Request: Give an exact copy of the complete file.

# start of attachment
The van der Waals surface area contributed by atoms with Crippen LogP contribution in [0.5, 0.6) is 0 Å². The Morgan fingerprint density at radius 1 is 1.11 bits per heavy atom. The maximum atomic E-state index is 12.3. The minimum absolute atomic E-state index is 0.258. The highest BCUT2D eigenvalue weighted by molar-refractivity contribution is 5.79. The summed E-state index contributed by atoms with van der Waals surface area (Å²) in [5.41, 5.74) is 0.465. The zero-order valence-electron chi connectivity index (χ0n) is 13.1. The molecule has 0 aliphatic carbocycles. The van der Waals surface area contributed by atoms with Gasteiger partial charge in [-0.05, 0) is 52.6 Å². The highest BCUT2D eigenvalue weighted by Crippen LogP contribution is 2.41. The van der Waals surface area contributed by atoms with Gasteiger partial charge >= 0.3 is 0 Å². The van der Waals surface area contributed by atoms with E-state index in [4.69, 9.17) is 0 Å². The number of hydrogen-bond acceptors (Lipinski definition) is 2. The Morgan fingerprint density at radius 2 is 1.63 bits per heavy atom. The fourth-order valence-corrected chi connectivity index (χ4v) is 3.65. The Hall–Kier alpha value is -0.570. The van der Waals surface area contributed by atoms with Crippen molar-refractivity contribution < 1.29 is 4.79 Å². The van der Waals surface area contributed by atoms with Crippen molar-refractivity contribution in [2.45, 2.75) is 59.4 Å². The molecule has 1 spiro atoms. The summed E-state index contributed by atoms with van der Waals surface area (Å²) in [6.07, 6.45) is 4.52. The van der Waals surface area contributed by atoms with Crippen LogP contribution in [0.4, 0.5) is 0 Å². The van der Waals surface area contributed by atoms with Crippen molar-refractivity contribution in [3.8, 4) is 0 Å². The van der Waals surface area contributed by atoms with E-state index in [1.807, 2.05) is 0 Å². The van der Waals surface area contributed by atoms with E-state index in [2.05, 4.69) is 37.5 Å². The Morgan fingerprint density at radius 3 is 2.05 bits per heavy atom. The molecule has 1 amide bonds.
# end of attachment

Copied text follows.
The van der Waals surface area contributed by atoms with Crippen LogP contribution in [0.5, 0.6) is 0 Å². The Morgan fingerprint density at radius 1 is 1.11 bits per heavy atom. The maximum atomic E-state index is 12.3. The minimum absolute atomic E-state index is 0.258. The highest BCUT2D eigenvalue weighted by molar-refractivity contribution is 5.79. The summed E-state index contributed by atoms with van der Waals surface area (Å²) in [5.41, 5.74) is 0.465. The zero-order valence-electron chi connectivity index (χ0n) is 13.1. The molecule has 0 aliphatic carbocycles. The van der Waals surface area contributed by atoms with Gasteiger partial charge in [-0.05, 0) is 52.6 Å². The highest BCUT2D eigenvalue weighted by Crippen LogP contribution is 2.41. The van der Waals surface area contributed by atoms with Gasteiger partial charge >= 0.3 is 0 Å². The van der Waals surface area contributed by atoms with E-state index in [4.69, 9.17) is 0 Å². The number of hydrogen-bond acceptors (Lipinski definition) is 2. The Morgan fingerprint density at radius 2 is 1.63 bits per heavy atom. The fourth-order valence-corrected chi connectivity index (χ4v) is 3.65. The Hall–Kier alpha value is -0.570. The van der Waals surface area contributed by atoms with Crippen molar-refractivity contribution < 1.29 is 4.79 Å². The van der Waals surface area contributed by atoms with Crippen molar-refractivity contribution in [2.45, 2.75) is 59.4 Å². The molecule has 1 spiro atoms. The summed E-state index contributed by atoms with van der Waals surface area (Å²) in [6.07, 6.45) is 4.52. The van der Waals surface area contributed by atoms with Crippen LogP contribution in [0.4, 0.5) is 0 Å². The van der Waals surface area contributed by atoms with Crippen molar-refractivity contribution in [3.8, 4) is 0 Å². The van der Waals surface area contributed by atoms with E-state index in [1.807, 2.05) is 0 Å². The van der Waals surface area contributed by atoms with E-state index in [2.05, 4.69) is 37.5 Å². The Morgan fingerprint density at radius 3 is 2.05 bits per heavy atom. The molecule has 1 amide bonds.